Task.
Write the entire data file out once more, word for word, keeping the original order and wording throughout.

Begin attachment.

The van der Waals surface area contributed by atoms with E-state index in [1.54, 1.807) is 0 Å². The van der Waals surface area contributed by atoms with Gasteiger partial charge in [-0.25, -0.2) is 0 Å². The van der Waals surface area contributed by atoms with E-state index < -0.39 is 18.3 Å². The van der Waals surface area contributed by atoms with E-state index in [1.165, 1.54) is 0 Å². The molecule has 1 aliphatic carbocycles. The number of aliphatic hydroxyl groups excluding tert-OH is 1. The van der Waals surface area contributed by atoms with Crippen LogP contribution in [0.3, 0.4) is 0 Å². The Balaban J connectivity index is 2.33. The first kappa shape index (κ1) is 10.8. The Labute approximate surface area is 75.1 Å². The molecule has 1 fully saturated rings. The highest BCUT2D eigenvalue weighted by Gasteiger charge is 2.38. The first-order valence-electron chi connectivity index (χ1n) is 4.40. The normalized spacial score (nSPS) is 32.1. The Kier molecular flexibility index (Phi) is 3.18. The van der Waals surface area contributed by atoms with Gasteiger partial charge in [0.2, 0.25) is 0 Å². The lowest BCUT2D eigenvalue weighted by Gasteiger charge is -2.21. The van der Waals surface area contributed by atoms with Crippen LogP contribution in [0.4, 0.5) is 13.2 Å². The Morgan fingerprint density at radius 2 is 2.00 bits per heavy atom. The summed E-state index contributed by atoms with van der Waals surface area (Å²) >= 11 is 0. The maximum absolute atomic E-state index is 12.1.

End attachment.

The van der Waals surface area contributed by atoms with E-state index in [1.54, 1.807) is 0 Å². The van der Waals surface area contributed by atoms with Gasteiger partial charge in [-0.25, -0.2) is 0 Å². The van der Waals surface area contributed by atoms with E-state index < -0.39 is 18.3 Å². The van der Waals surface area contributed by atoms with E-state index in [1.165, 1.54) is 0 Å². The molecule has 1 aliphatic carbocycles. The number of aliphatic hydroxyl groups excluding tert-OH is 1. The van der Waals surface area contributed by atoms with Crippen LogP contribution in [0.3, 0.4) is 0 Å². The Balaban J connectivity index is 2.33. The first kappa shape index (κ1) is 10.8. The Labute approximate surface area is 75.1 Å². The molecule has 1 fully saturated rings. The highest BCUT2D eigenvalue weighted by Gasteiger charge is 2.38. The first-order valence-electron chi connectivity index (χ1n) is 4.40. The normalized spacial score (nSPS) is 32.1. The Kier molecular flexibility index (Phi) is 3.18. The van der Waals surface area contributed by atoms with Gasteiger partial charge in [0.2, 0.25) is 0 Å². The lowest BCUT2D eigenvalue weighted by Gasteiger charge is -2.21. The van der Waals surface area contributed by atoms with Crippen LogP contribution in [0.4, 0.5) is 13.2 Å². The Morgan fingerprint density at radius 2 is 2.00 bits per heavy atom. The summed E-state index contributed by atoms with van der Waals surface area (Å²) >= 11 is 0. The maximum absolute atomic E-state index is 12.1.